Sunday, July 31, 2005
Saturday, July 30, 2005
Friday, July 29, 2005
"A BBC team is currently visiting Aswan to film a documentary series on the history of King Tutankhamen and the pharaohs. The series will consist of six episodes and will be broadcasted in the UK and France. Filming is scheduled to continue until August 10". This is the entire State Information Service bulletin. I am guessing that this is the same BBC series that has been beset with problems, as reported in last week's Sunday Times and Telegraph.
Thursday, July 28, 2005
Wednesday, July 27, 2005
An article looking at the value of the Nile to Egypt, ancient and modern, and contrasting the natural flooding of the Valley in days before large-scale damming projects began, with life since the creation of the Aswan High Dam: "It was the ancient Egyptians and their predecessors who first recognised the importance of the Nile floods and captured their potential to grow crops on land that must now feed the burgeoning population of some 70 million Egyptians, the world's largest Arab nation. The ancient Egyptians also captured the story of the Nile River floods in hieroglyphics where the year was divided into three seasons. At the temple of the gods Sobek and Haroeris at Kom Ombo built around 150 BC, between Luxor and Aswan on the Nile, illustrations and hieroglyphics show the seasons based on the 'life blood of mother Nile'; the flood season, the planting and the harvest season. The floods brought the water and all-important fertile silt and spread it over the fields, providing natural nutrients and irrigation for the annual crops. But now with the Aswan High Dam, everything has changed".
"4000 tourists arrived at Sharm El-Sheik International on 52 passenger flights from various parts of the world over the past 24hrs. MENA reported a statement by the Sharm El-Sheik International Airport Director Captain Yusri Gamal El-Din, that the airport had handled 104 incoming and outgoing flights in the aforementioned period, including 3 incoming flights from Italy carrying 250 tourists."
At the same time the Sate Information Service also reports that a number of prominent figures gathered in a protest rally to demonstrate their solidarity against the attacks: "As many as 300 public figures rallied today in Sharm el-Sheikh in protest of the terror attacks that hit the heart of the city Saturday leaving 64 dead and around 124 others injured. . . . Tourists also joined the protestors in a demonstration of solidarity with Egypt. . . . Addressing the demonstrators, South Sinai Governor Mostafa Afifi promised that Sinai would not only remain the city of peace but would also become more robust and beautiful than it used to be".
Tuesday, July 26, 2005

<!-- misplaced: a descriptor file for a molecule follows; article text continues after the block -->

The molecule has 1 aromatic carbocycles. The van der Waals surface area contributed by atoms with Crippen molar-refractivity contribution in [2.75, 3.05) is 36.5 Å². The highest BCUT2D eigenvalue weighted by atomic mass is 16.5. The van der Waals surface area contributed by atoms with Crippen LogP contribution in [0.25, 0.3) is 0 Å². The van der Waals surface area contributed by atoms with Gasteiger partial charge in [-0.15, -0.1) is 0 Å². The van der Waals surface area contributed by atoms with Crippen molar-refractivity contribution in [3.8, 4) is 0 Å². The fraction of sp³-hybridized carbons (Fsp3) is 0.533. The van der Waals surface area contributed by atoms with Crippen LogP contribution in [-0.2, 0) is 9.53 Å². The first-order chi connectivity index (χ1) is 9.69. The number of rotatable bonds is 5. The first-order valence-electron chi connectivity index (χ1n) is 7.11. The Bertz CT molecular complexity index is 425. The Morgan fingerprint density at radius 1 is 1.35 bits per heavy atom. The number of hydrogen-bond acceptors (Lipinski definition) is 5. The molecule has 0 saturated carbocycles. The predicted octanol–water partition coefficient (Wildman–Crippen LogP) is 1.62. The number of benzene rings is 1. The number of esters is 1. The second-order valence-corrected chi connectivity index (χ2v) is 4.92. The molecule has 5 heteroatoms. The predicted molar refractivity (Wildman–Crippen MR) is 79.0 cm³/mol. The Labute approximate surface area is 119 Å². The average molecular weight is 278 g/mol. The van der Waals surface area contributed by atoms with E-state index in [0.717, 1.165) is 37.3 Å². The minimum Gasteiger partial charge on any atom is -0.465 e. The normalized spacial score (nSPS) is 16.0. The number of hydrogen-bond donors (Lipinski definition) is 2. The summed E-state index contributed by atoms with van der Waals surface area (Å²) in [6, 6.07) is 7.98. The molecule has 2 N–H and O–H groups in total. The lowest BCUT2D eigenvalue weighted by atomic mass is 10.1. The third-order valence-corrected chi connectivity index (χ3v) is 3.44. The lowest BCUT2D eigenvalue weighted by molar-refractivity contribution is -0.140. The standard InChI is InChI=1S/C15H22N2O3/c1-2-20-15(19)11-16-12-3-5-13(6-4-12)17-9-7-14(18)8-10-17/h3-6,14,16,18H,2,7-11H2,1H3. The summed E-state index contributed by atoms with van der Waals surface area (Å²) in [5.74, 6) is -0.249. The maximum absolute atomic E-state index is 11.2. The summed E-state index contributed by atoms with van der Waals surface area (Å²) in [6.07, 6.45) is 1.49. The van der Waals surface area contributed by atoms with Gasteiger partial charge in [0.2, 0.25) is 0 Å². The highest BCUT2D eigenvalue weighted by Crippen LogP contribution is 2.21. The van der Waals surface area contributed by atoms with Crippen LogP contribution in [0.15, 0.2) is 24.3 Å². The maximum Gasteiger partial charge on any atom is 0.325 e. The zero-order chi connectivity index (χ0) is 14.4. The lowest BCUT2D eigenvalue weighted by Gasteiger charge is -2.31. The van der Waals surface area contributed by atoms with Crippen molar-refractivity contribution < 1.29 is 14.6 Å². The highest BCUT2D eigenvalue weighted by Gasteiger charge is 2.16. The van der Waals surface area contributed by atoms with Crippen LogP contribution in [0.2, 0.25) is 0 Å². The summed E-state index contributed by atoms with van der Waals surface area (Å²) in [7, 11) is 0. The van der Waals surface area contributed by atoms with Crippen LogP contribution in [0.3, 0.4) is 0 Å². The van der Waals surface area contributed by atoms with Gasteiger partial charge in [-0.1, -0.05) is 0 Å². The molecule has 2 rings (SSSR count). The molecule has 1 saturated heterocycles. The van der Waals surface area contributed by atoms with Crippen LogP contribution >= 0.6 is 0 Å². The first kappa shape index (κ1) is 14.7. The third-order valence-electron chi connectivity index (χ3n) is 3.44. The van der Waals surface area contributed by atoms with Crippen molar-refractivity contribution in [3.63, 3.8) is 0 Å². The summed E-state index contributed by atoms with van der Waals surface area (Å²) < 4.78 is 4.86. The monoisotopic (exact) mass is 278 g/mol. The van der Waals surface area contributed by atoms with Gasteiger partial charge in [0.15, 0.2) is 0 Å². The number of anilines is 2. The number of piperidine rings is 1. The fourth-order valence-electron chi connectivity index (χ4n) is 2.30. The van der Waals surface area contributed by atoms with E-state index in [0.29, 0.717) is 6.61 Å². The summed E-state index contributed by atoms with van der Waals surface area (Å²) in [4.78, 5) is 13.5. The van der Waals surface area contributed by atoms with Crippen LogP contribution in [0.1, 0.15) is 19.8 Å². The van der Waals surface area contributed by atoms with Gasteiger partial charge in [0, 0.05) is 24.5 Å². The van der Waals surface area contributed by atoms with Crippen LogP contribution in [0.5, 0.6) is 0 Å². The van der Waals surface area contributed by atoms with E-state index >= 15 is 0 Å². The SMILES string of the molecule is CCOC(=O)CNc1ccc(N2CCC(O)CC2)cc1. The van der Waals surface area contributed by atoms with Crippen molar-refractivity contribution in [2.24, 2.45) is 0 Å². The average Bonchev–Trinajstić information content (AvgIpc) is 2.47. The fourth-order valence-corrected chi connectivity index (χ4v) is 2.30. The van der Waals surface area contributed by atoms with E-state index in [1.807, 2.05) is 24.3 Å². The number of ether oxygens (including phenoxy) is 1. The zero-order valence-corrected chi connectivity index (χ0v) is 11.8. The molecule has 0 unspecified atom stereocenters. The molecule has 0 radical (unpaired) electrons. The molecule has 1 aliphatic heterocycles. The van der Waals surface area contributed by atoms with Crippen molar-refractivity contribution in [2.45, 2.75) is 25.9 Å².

This Business Wire article has more information measuring the success of the exhibition: "To date, more than 200,000 ticketing certificates (free reservations ensuring patrons will have the opportunity to purchase tickets once they are available) for the Tutankhamun exhibition's second venue, Museum of Fine Arts Ft. Lauderdale (MoAFL), have been reserved". See the article for more information.
Monday, July 25, 2005
A BBC news report looking at the impact of the Sharm el-Sheik attacks: "Egyptians living here do not have the option of leaving. They have been hit harder than anyone by the attacks, victims twice over. Most of those who died here were Egyptians, but as well as destroying lives, the bombings have also struck the economy".
But not everyone has returned home:
"Certainly, some vacationers packed up Sunday and dashed for the airport, and the flights arriving were emptier than normal. But most visitors reacted to the attacks with a mix of stoicism, defiance and even nonchalance".
See the articles for more.
A reminder that the EEF weekly email newsletter has been published online at the above address. This is a good place to find out about lectures, exhbitions and online publications, amongst other things.
Sunday, July 24, 2005
This article by art critic Christopher Knight looks more at the museum itself than the bust: "An elegant cross between an ancient Greek temple and Rome's Pantheon, the Altes now houses extraordinary collections of Cycladic, Greek and Etruscan art, Scythian gold and some Roman art. (Egyptian art, including Nefertiti, will be temporarily housed on the second floor, starting Aug. 13.) The Greek vases are especially fine. No embarrassment intrudes on showing their full range of orgiastic, homoerotic and other playfully salacious painted scenes, which some museums shy away from. This nicely written piece also discusses the historical context of Berlin's collection.
Saturday, July 23, 2005
For those looking for further information on what happened, most of the news services are continuing to provide up to date news as it becomes available. In addition, aggregated news from the 23rd and regularly updated news items can both be found at Google News.
Friday, July 22, 2005
A reminder that the Ancient Egypt Magazine is due out next month. A cover-image and some of the Contents of the next issue of Ancient Egypt Magazine are shown on the magazine's website, above, and are as follows:
"– Meryetamun at Akhmim: AE’s Egypt Correspondent, Ayman Wahby Taher, tells readers about a remarkable colossal statue, which has been found in a site infrequently visited by tourists.
– The Oriental Museum in Durham: Karen Exell reviews this interesting ancient Egyptian collection for AE readers.
– Rameses III and his Battles: Nicholas Wernick provides a useful summary for readers of the military campaigns of this great New Kingdom pharaoh.
– Dressing Nefertiti: Have you ever wondered how the elaborate costumes used in historical dramas are created? Janet Johnstone, who has designed ancient Egyptian costumes for both TV and the cinema, tells the inside story for our readers".
See the Ancient Egypt Magazine website for details about past issues, some online articles, and an online UK Events Diary.
Thursday, July 21, 2005
- LE 40 million to be invested in upgrading Port Said Museum which will be able to display stored items
- Luxor Temple Avenue has had its concrete tiles replaced with more appropriate stone ones
- Remains of a well, a basin and water canals have been recently discovered at Shikhoun Mosque.
- The cave of Abi Serga church at Misr Al Qadima, visited by the Holy Family during their flight from Roman oppression has been treated for the effects of rising underground water.